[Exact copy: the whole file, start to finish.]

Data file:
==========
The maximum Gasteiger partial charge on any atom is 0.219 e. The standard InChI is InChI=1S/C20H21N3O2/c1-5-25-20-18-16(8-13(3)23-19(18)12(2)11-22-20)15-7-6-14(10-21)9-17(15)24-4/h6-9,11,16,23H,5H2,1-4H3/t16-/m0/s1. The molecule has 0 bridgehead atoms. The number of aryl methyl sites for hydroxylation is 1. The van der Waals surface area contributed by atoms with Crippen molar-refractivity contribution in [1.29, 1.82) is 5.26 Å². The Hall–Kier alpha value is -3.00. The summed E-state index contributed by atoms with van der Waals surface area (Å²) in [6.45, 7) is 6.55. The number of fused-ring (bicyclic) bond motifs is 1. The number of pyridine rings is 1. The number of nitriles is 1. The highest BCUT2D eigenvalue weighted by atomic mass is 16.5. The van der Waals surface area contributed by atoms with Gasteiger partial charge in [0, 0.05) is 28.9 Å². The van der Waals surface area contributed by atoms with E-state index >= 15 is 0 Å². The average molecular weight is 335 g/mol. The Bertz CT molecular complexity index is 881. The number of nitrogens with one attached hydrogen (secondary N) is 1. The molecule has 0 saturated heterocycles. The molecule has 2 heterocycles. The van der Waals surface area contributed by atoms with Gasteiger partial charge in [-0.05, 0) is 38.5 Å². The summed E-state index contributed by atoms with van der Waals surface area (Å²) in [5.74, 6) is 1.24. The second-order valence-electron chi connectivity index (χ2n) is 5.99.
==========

The maximum Gasteiger partial charge on any atom is 0.219 e. The standard InChI is InChI=1S/C20H21N3O2/c1-5-25-20-18-16(8-13(3)23-19(18)12(2)11-22-20)15-7-6-14(10-21)9-17(15)24-4/h6-9,11,16,23H,5H2,1-4H3/t16-/m0/s1. The molecule has 0 bridgehead atoms. The number of aryl methyl sites for hydroxylation is 1. The van der Waals surface area contributed by atoms with Crippen molar-refractivity contribution in [1.29, 1.82) is 5.26 Å². The Hall–Kier alpha value is -3.00. The summed E-state index contributed by atoms with van der Waals surface area (Å²) in [6.45, 7) is 6.55. The number of fused-ring (bicyclic) bond motifs is 1. The number of pyridine rings is 1. The number of nitriles is 1. The highest BCUT2D eigenvalue weighted by atomic mass is 16.5. The van der Waals surface area contributed by atoms with Gasteiger partial charge in [0, 0.05) is 28.9 Å². The van der Waals surface area contributed by atoms with E-state index >= 15 is 0 Å². The average molecular weight is 335 g/mol. The Bertz CT molecular complexity index is 881. The number of nitrogens with one attached hydrogen (secondary N) is 1. The molecule has 0 saturated heterocycles. The molecule has 2 heterocycles. The van der Waals surface area contributed by atoms with Gasteiger partial charge in [-0.05, 0) is 38.5 Å². The summed E-state index contributed by atoms with van der Waals surface area (Å²) in [5.74, 6) is 1.24. The second-order valence-electron chi connectivity index (χ2n) is 5.99.